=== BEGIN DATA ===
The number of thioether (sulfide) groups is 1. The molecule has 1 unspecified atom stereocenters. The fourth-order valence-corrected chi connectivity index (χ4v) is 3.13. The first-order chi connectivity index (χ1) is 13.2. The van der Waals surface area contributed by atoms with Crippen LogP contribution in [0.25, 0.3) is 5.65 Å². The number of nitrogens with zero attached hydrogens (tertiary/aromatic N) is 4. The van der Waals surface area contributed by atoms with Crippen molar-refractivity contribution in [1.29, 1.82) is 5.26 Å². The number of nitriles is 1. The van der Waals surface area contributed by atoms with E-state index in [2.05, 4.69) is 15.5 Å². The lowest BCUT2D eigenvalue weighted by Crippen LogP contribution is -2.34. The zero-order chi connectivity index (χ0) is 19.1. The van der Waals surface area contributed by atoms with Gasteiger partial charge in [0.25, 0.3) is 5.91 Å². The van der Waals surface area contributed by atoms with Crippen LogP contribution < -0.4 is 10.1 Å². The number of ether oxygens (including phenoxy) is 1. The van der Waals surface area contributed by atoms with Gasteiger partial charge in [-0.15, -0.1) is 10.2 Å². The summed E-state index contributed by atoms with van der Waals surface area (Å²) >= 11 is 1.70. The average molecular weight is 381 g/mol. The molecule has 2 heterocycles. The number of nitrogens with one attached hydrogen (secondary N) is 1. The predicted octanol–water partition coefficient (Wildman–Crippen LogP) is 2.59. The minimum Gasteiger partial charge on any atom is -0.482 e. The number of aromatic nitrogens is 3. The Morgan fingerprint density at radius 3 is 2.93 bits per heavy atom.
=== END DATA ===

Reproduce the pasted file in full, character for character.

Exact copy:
The number of thioether (sulfide) groups is 1. The molecule has 1 unspecified atom stereocenters. The fourth-order valence-corrected chi connectivity index (χ4v) is 3.13. The first-order chi connectivity index (χ1) is 13.2. The van der Waals surface area contributed by atoms with Crippen LogP contribution in [0.25, 0.3) is 5.65 Å². The number of nitrogens with zero attached hydrogens (tertiary/aromatic N) is 4. The van der Waals surface area contributed by atoms with Crippen molar-refractivity contribution in [1.29, 1.82) is 5.26 Å². The number of nitriles is 1. The van der Waals surface area contributed by atoms with E-state index in [2.05, 4.69) is 15.5 Å². The lowest BCUT2D eigenvalue weighted by Crippen LogP contribution is -2.34. The zero-order chi connectivity index (χ0) is 19.1. The van der Waals surface area contributed by atoms with Gasteiger partial charge in [0.25, 0.3) is 5.91 Å². The van der Waals surface area contributed by atoms with Crippen LogP contribution < -0.4 is 10.1 Å². The number of ether oxygens (including phenoxy) is 1. The van der Waals surface area contributed by atoms with Gasteiger partial charge in [-0.15, -0.1) is 10.2 Å². The summed E-state index contributed by atoms with van der Waals surface area (Å²) >= 11 is 1.70. The average molecular weight is 381 g/mol. The molecule has 2 heterocycles. The number of nitrogens with one attached hydrogen (secondary N) is 1. The predicted octanol–water partition coefficient (Wildman–Crippen LogP) is 2.59. The minimum Gasteiger partial charge on any atom is -0.482 e. The number of aromatic nitrogens is 3. The Morgan fingerprint density at radius 3 is 2.93 bits per heavy atom.